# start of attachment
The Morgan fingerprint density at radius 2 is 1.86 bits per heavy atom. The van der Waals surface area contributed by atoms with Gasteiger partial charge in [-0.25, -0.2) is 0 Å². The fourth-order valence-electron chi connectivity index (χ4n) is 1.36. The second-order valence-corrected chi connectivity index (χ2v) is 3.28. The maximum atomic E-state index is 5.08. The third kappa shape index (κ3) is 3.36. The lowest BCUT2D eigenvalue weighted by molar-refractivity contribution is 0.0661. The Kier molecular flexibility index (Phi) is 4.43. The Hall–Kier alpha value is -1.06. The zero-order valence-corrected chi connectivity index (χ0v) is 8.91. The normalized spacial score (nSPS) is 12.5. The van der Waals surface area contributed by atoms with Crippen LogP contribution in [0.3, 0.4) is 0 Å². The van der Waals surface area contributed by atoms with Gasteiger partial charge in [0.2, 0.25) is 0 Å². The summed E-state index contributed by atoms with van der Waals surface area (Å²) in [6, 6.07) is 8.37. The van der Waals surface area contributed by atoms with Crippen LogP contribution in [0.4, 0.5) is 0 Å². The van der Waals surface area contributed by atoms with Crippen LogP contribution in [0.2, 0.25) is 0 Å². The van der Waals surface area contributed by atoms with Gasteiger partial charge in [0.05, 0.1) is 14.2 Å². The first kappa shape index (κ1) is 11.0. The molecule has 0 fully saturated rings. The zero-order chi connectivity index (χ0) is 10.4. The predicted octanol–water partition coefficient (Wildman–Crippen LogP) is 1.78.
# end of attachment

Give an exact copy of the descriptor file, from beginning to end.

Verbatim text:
The Morgan fingerprint density at radius 2 is 1.86 bits per heavy atom. The van der Waals surface area contributed by atoms with Gasteiger partial charge in [-0.25, -0.2) is 0 Å². The fourth-order valence-electron chi connectivity index (χ4n) is 1.36. The second-order valence-corrected chi connectivity index (χ2v) is 3.28. The maximum atomic E-state index is 5.08. The third kappa shape index (κ3) is 3.36. The lowest BCUT2D eigenvalue weighted by molar-refractivity contribution is 0.0661. The Kier molecular flexibility index (Phi) is 4.43. The Hall–Kier alpha value is -1.06. The zero-order valence-corrected chi connectivity index (χ0v) is 8.91. The normalized spacial score (nSPS) is 12.5. The van der Waals surface area contributed by atoms with Crippen LogP contribution in [0.3, 0.4) is 0 Å². The van der Waals surface area contributed by atoms with Gasteiger partial charge in [0.2, 0.25) is 0 Å². The summed E-state index contributed by atoms with van der Waals surface area (Å²) in [6, 6.07) is 8.37. The van der Waals surface area contributed by atoms with Crippen LogP contribution in [0.4, 0.5) is 0 Å². The van der Waals surface area contributed by atoms with Crippen LogP contribution in [0.2, 0.25) is 0 Å². The van der Waals surface area contributed by atoms with Gasteiger partial charge in [0.05, 0.1) is 14.2 Å². The first kappa shape index (κ1) is 11.0. The molecule has 0 fully saturated rings. The zero-order chi connectivity index (χ0) is 10.4. The predicted octanol–water partition coefficient (Wildman–Crippen LogP) is 1.78.